Hurry up and wait. That’s an expression I grew up with, and lately it’s been coming back to me. With a vengeance.
Today I was intending to be writing from south of San Francisco, dogs in the park, bonsai relocated to a second floor condo balcony. My daughter and another roommate nearby. Green, green, everywhere! So different from the dry brown desert that’s been my home since 1994.
But… life proceeds in mysterious ways, doesn’t it?
Trying out Apple Music, I discovered that I rather like Mary Chapin Carpenter. That a couple of lines from her song The Age of Miracles could be my theme for this little epoch in my life:
If I’m just standing still
One day I’ll get up that hill
In the age of miracles, is one on the way…
Several times now a closing date for the sale of my house has loomed large — tickets have even been bought by my California helpers — only to be moved back a week or ten days. Right now it looks as though it will be either the end of this week or the first part of next. Then, bizarrely, it will take three days for the buyer’s loan to be funded. Hence, I must wait an extra three days to have the money to pay for my wheelchair van, which will be sent from near Atlanta. I’ll be lucky to be in residence near the deep blue sea as the second week in June begins.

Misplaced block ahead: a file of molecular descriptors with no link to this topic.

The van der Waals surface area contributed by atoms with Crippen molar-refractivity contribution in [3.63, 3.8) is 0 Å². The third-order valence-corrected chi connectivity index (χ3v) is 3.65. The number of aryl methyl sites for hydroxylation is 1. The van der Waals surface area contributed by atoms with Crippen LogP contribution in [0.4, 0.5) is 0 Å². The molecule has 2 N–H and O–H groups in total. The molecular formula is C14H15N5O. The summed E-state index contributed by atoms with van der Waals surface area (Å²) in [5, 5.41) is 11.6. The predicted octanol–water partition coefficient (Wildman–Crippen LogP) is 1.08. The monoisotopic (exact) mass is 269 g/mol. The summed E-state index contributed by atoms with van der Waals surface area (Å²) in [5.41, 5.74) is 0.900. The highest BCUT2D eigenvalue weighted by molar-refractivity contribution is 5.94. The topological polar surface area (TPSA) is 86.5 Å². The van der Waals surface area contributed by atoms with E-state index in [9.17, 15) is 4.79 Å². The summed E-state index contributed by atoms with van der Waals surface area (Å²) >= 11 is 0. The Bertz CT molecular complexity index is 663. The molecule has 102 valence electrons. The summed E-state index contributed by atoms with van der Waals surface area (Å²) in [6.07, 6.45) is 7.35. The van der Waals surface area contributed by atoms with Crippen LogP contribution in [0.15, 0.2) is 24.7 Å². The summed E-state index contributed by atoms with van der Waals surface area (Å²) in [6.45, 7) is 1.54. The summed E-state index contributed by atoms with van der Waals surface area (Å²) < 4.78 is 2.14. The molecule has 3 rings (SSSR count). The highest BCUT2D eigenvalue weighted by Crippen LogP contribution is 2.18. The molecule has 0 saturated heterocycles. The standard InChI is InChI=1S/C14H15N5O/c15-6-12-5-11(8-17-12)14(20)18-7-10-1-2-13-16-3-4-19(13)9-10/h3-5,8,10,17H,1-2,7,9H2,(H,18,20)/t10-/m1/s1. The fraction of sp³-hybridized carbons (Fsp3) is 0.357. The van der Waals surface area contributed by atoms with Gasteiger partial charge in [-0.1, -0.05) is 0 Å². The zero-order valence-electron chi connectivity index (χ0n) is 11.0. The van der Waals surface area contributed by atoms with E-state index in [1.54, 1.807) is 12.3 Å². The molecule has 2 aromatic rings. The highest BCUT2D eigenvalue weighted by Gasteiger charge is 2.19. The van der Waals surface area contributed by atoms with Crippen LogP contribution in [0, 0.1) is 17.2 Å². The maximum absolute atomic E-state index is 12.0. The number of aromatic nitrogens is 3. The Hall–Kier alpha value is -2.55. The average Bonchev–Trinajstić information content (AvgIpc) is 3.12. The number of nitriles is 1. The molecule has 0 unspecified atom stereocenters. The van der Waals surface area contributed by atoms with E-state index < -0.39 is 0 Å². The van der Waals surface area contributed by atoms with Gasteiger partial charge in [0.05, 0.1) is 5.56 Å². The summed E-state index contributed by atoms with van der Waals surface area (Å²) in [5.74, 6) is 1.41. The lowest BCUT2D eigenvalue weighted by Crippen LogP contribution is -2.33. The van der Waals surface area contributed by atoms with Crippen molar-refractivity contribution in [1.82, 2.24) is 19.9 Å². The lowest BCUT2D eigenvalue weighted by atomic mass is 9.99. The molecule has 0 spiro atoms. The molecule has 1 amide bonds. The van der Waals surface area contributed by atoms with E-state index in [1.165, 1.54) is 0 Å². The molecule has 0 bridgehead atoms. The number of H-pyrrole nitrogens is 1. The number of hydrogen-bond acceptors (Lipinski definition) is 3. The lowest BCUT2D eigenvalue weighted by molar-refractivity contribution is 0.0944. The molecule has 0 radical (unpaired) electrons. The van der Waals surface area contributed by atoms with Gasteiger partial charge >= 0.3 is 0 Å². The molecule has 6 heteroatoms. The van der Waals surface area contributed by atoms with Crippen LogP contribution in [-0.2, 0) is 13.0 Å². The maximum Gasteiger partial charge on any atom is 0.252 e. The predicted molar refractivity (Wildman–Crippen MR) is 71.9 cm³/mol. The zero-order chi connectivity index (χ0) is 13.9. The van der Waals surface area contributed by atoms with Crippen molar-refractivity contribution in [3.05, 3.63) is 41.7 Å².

But who really knows what the timeframe will turn out to be?
My belongings are as packed as I can get them without a) help, and b) missing things I really do need on a regular basis.
The default state of my mind of late is in a proper dither, half here and half at my new digs in the Silicon Valley. Concentration comes and goes — causing me to do some really, really dumb things.
For instance, today I was out in the backyard in the warm early morning sun, doing a bit of weed whacking with my ancient rechargeable whacker that’s about ready for the great tool cemetery in the sky.
A tiny spider parachuted down onto the wheelchair footrest. Reaching towards the ground for a small stick to encourage Spidey to climb aboard for relocation, I was not mindful that one foot was on the edge of the footrest and …. out of the chair I more or less rolled, splat onto the ground.
Spidey now owned my wheelchair, and there was no way in the world I could get myself back up. My arms no longer have the sort of strength for that.
My house is, unfortunately, a locked fortress, so even if I could think of a friend or neighbor not at work to call for help they wouldn’t be able to reach me.
Leaving that one unthinkable choice.
There was I, under the awfully hot sun, pushing my butt along, across the yard, the wide concrete area in front of the garage, through the garage — why in heaven’s name didn’t I sweep this place out??? — up the ramp and through the backdoor, down the corridor and into my bedroom. There I have the means of getting my aged frame up off the floor.
The process requires getting out of my leg braces, using an ottoman, an old metal bath stool and my manual wheelchair to haul myself up. Onto the ottoman, and eventually into the manual wheelchair.
From there I can get dressed again.
This was another one of those accidents in life that I had promised myself would not happen to me. Just wouldn’t, because it would be impossible to get through it . Another such event I wrote about recently — when my wheelchair stopped dead in the middle of the street, leaving me stranded with two bags of groceries on my lap.